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30.08.2004 General News

EDITORIAL: Petroleum Prices And Our Future

By Chronicle
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The current world market price for crude oil hovers around $45 a barrel. This median price changes almost daily and nobody seems to be able to assure the world that it will come down anytime soon.

The reasons for this astronomical price rise from a low of around $25 about 18 months ago is due to many factors, not least of which, is the United States invasion of Iraq. Another significant factor is the trouble facing the Russian company Yukos, its largest oil producer, which is embroiled in an alleged tax evasion scam and is being ordered by the Putin government to pay penalties totaling close to $4 billion.

The Organization of Petroleum Exporting Countries (OPEC) has said ideally it would like to see the price stabilized around a maximum of $28 to $30 but has insisted that it has no extra capacity to increase its production in order to bring prices down.

During these turbulent times in the oil market, oil producing countries have been smiling all the way to the bank as they rake in billions of dollars from the rapid price increases on the crude oil market.

Experts say there seems to be no immediate end in sight for increased demand for crude oil, especially with the heightened demand from energy-hungry China and India, whose economies are growing at the rate of 10% and more.

For a non-oil producing country like Ghana, the rise in crude oil price can spell economic havoc as our budget projections, which are usually predicated on stable crude oil prices, are thrown out of gear.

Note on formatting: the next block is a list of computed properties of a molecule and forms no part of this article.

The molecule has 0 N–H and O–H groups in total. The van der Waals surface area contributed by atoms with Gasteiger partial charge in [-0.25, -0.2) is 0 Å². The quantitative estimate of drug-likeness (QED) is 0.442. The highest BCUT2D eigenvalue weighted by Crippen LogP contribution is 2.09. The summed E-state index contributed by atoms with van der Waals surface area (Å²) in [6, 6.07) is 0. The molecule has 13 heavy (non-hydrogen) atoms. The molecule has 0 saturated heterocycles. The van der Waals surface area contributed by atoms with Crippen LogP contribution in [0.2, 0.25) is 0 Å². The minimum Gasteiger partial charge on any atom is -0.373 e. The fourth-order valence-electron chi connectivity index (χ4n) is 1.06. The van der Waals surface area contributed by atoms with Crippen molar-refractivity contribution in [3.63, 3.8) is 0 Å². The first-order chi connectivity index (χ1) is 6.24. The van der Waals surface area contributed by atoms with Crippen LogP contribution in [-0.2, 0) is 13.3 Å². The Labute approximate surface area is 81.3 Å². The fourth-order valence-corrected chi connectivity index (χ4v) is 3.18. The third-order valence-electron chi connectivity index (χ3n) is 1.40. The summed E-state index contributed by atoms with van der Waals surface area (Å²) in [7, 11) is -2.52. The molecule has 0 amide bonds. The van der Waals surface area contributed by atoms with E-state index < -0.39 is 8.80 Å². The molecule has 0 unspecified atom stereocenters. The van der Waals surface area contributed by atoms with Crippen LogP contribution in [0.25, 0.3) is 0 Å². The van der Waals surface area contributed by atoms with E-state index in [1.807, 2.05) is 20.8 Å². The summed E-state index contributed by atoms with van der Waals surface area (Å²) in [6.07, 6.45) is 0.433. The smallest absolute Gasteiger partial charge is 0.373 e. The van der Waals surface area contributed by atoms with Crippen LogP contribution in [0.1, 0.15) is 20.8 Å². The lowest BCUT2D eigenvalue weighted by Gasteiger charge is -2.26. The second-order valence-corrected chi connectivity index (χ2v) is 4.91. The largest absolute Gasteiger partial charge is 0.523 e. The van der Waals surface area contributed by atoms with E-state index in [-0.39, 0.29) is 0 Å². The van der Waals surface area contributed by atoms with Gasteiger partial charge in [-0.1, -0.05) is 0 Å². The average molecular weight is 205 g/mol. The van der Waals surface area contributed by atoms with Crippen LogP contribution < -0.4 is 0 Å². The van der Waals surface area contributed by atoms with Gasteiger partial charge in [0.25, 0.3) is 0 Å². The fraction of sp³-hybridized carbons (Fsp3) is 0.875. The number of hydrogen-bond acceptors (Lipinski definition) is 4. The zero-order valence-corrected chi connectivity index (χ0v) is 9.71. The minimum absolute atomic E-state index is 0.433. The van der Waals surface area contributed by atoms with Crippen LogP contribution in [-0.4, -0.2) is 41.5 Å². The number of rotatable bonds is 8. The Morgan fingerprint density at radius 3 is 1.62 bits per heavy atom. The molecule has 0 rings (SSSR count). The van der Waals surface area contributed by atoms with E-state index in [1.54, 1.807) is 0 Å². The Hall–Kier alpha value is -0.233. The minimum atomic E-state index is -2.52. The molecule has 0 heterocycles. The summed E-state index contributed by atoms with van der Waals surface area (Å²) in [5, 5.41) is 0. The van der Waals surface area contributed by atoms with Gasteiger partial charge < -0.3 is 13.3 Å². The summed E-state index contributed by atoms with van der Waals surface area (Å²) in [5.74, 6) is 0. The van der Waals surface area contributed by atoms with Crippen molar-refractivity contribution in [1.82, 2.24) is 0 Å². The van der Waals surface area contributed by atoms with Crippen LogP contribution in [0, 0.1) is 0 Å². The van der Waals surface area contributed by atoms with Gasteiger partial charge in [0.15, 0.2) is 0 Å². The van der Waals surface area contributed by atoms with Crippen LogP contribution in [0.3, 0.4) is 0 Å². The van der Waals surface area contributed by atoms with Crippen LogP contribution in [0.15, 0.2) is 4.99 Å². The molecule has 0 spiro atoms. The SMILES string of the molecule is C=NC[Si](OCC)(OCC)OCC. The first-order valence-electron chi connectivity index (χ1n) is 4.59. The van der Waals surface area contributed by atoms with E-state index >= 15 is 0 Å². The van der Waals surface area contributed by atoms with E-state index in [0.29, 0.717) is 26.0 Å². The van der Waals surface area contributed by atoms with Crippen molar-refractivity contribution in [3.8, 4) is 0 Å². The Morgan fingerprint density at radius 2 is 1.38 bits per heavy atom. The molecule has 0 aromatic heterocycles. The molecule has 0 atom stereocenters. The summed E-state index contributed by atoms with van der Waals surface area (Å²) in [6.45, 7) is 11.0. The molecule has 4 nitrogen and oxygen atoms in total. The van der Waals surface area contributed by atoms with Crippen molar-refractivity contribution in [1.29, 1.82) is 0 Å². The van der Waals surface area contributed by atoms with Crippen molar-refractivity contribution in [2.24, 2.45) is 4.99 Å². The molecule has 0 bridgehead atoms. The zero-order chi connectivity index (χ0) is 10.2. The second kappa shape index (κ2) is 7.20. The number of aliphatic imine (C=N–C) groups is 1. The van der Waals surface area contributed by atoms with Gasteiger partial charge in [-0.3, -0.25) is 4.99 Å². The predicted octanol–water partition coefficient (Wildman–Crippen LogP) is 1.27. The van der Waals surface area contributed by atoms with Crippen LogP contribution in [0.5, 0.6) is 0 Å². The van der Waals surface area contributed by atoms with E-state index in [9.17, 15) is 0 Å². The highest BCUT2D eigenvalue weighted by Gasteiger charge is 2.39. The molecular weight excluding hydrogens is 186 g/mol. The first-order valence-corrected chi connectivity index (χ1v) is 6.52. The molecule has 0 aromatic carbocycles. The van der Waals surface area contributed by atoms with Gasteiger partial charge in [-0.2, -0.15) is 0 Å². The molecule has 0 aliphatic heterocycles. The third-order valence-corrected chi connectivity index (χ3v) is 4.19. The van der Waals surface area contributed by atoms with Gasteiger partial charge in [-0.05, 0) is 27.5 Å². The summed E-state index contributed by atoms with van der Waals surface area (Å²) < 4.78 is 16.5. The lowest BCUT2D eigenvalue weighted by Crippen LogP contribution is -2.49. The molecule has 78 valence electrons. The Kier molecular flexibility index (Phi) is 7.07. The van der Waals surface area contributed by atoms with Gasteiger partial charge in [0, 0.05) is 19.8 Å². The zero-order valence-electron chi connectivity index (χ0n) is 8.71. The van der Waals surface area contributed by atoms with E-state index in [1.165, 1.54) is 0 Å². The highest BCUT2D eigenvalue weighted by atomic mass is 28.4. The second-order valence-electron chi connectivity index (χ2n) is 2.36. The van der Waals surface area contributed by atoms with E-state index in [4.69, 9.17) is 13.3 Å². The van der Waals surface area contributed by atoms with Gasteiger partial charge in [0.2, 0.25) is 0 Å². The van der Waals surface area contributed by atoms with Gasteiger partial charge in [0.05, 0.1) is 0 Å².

When the NPP government raised prices of petroleum products in 2002, many people screamed blue murder, with the opposition parties, especially, gloating that it was an insensitive and people-unfriendly action.

The government countered by pointing out that the previous NDC government had deliberately kept on subsidizing the petroleum sector because of political expediency and that it had kept prices down in order to win the 2000 elections.

As fate would have it, despite pumping ¢990 billion into the economy during the last quarter of 2000, the NDC-led government lost the elections. The new government set out to iron the kinks in the economy and even went as far as declaring the country HIPC in order to gain some relief from the debts we owed the Bretton Woods institutions.

The Tema Oil Refinery (TOR) was said to owe trillions of cedis due to the government subsidies.

The country now has come full circle since those days and ironically the NPP government is now facing almost the same problems the NDC faced in 2000. This is an election year and with barely four months left to seek a fresh mandate from the electorate, the NPP government would surely be committing political suicide if it increased prices of petroleum products at this critical time.

The opposition NDC is hollering that the government should adjust prices to conform to the price increases on the world market for crude oil, knowing very well the political implications it would have for the NPP. Meanwhile, according to the government it is in a better position to maintain the supposed ¢100 billion subsidy on petroleum products because it is doing it not out of political expediency but as a "conscious policy of government."

According to Dr. Osei Akoto, Deputy Minister of Finance and Economic Planning, the government had "a lot of resources from the HIPC benefits to absorb the imbalances."

In addition, he said there was no basis for the hue and cry to raise petroleum prices since "part of the subsidy requirement is obtained from cocoa revenues which have risen appreciably and government is also going to divest itself of its holdings in Ghana Commercial Bank (GCB) and the Produce Buying Company (PBC). Funds from this divestiture shall also be channeled towards meeting the cost of subsidy."

The Chronicle hopes all these explanations from the government work out well and that when, after the elections, things cool down, it would be able to equally explain away the hefty increases that would have to be made, assuming oil prices remain on the high side.

We, as citizens, can only hope that everything turns out well and the present government is not acting this way simply to win the elections. Time will surely tell if power-seeking politicians are not manipulating us, as a people. We live to see.